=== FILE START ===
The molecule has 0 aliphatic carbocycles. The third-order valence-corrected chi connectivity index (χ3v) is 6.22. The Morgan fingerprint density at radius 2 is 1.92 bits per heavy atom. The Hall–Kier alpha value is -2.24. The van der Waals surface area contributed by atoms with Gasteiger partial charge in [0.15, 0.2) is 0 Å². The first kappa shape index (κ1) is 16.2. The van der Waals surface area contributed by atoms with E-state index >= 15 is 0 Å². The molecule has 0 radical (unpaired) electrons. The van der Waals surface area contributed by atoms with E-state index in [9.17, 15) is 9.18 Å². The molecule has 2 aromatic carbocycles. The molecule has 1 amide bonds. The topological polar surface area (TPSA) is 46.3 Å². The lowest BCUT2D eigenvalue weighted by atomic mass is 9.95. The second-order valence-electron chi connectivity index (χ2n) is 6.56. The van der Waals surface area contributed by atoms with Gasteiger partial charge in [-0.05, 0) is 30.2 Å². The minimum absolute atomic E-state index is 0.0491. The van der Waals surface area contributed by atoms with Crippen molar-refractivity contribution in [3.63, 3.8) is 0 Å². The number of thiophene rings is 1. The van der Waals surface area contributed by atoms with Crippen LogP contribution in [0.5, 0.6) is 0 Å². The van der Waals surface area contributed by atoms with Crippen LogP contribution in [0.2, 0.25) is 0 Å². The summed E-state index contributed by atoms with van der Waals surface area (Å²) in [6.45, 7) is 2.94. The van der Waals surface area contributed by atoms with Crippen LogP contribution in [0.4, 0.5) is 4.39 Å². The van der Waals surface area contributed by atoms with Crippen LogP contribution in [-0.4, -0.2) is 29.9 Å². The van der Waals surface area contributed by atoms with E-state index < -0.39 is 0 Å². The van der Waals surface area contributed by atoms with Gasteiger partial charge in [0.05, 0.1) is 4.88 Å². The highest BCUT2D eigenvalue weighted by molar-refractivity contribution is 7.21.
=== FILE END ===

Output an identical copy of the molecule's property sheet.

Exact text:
The molecule has 0 aliphatic carbocycles. The third-order valence-corrected chi connectivity index (χ3v) is 6.22. The Morgan fingerprint density at radius 2 is 1.92 bits per heavy atom. The Hall–Kier alpha value is -2.24. The van der Waals surface area contributed by atoms with Gasteiger partial charge in [0.15, 0.2) is 0 Å². The first kappa shape index (κ1) is 16.2. The van der Waals surface area contributed by atoms with E-state index >= 15 is 0 Å². The molecule has 0 radical (unpaired) electrons. The van der Waals surface area contributed by atoms with E-state index in [9.17, 15) is 9.18 Å². The molecule has 2 aromatic carbocycles. The molecule has 1 amide bonds. The topological polar surface area (TPSA) is 46.3 Å². The lowest BCUT2D eigenvalue weighted by atomic mass is 9.95. The second-order valence-electron chi connectivity index (χ2n) is 6.56. The van der Waals surface area contributed by atoms with Gasteiger partial charge in [-0.05, 0) is 30.2 Å². The minimum absolute atomic E-state index is 0.0491. The van der Waals surface area contributed by atoms with Crippen molar-refractivity contribution in [3.63, 3.8) is 0 Å². The number of thiophene rings is 1. The van der Waals surface area contributed by atoms with Crippen LogP contribution in [0.5, 0.6) is 0 Å². The van der Waals surface area contributed by atoms with Crippen LogP contribution in [0.2, 0.25) is 0 Å². The summed E-state index contributed by atoms with van der Waals surface area (Å²) in [6.45, 7) is 2.94. The van der Waals surface area contributed by atoms with Crippen LogP contribution in [0.4, 0.5) is 4.39 Å². The van der Waals surface area contributed by atoms with Crippen LogP contribution in [-0.4, -0.2) is 29.9 Å². The van der Waals surface area contributed by atoms with E-state index < -0.39 is 0 Å². The van der Waals surface area contributed by atoms with Gasteiger partial charge in [0.05, 0.1) is 4.88 Å². The highest BCUT2D eigenvalue weighted by molar-refractivity contribution is 7.21.